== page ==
NASA and Boeing are ready to light up the core stage of the massive Space Launch System (SLS) rocket in a second hot fire test, currently scheduled for Thursday (Feb. 25).
The critical engine test is the last installment of an eight-part, year-long green run test meant to ensure that the massive rocket will work properly on its first launch, which will send the uncrewed Artemis 1 mission around the moon. A first attempt at the hot fire test, which occurred on Jan. 16, ended early when the engines shut off after firing for about 67 seconds. The test had been targeting an eight-minute fire to simulate the work the rocket will do during launch.
“Our core-stage green run is the most comprehensive test that we’re undertaking to make sure that SLS can safely launch the Artemis missions to the moon,” John Honeycutt, SLS program manager at NASA’s Marshall Space Flight Center (MSFC) in Alabama, said during a virtual news conference today (Feb. 19). “This is a generational opportunity to learn as much as we can about the rocket while we’ve got it in this test configuration, before we get to flight.”
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The second green run attempt will begin early in the morning of Feb. 25 at NASA’s Stennis Space Center in Mississippi, with test personnel deciding whether to fuel the rocket stage at 7 a.m. EST (1200 GMT). The hot fire itself is currently scheduled for 5 p.m. EST (2300 GMT), but test leaders said that could be moved about an hour earlier given the team’s experience on the first green run.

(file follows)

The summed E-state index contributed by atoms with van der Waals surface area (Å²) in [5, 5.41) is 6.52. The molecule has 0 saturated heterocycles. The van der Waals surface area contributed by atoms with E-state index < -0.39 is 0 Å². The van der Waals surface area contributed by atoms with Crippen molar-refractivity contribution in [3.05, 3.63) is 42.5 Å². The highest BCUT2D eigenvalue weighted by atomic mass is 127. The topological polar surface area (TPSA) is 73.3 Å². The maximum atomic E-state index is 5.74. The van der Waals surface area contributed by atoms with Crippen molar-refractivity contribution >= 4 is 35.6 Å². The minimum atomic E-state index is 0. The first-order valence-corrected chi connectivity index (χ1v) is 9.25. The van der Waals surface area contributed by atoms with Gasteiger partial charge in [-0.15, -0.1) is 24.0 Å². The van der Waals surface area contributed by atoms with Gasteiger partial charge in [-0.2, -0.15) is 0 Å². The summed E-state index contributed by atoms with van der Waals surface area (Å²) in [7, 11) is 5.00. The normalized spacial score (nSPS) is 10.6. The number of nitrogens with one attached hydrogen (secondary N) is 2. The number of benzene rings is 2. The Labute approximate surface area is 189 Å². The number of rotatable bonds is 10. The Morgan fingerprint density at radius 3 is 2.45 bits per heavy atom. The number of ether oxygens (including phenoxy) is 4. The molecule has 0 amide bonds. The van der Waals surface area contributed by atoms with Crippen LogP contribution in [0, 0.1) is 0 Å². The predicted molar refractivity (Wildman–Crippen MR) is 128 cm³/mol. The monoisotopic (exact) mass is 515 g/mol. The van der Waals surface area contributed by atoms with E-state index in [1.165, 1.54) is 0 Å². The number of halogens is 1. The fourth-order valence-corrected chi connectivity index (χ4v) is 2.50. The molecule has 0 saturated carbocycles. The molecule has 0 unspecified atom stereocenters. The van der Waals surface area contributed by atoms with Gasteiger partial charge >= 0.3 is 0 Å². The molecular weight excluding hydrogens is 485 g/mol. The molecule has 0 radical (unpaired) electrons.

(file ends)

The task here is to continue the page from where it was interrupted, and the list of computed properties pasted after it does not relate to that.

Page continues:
Although the green run team is targeting an eight-minute fire, there’s a chance the engines won’t burn for that long, test personnel emphasized during the news conference. The test must last a little over four minutes to produce the data the team needs to meet remaining objectives in the vehicle’s verification program, Julie Bassler, SLS stages manager at MSFC, said during the news conference.
From there, it’s a matter of seeing how things go. Running for the full eight minutes to burn all the fuel is safest for the ground team, Bassler said, but the test is very stressful and the team will cut it short if the hot fire has produced enough data and looks to be threatening the core stage itself.
“We want to get through the count again, we want to get ignition again, and then just run as long as we can, but while protecting the vehicle,” John Shannon, vice president and SLS program manager at Boeing, said. Prior to the Jan. 16 test, Shannon said the team had hoped for a duration of at least 250 seconds for the hot fire.
The upcoming test comes as Mississippi and much of the South are taking stock after a serious winter storm over the weekend left the region facing frozen pipes and power outages. “The team has done a really great job and very inventive in figuring out how to set up environments around the areas where they’re working on to keep the temperatures we need,” Bassler said. “We have a really good system already in place that does help us there.”
The worst seems to have passed and through the hot fire itself, conditions appear to be easing up, said Ryan McKibben, green run test conductor at Stennis.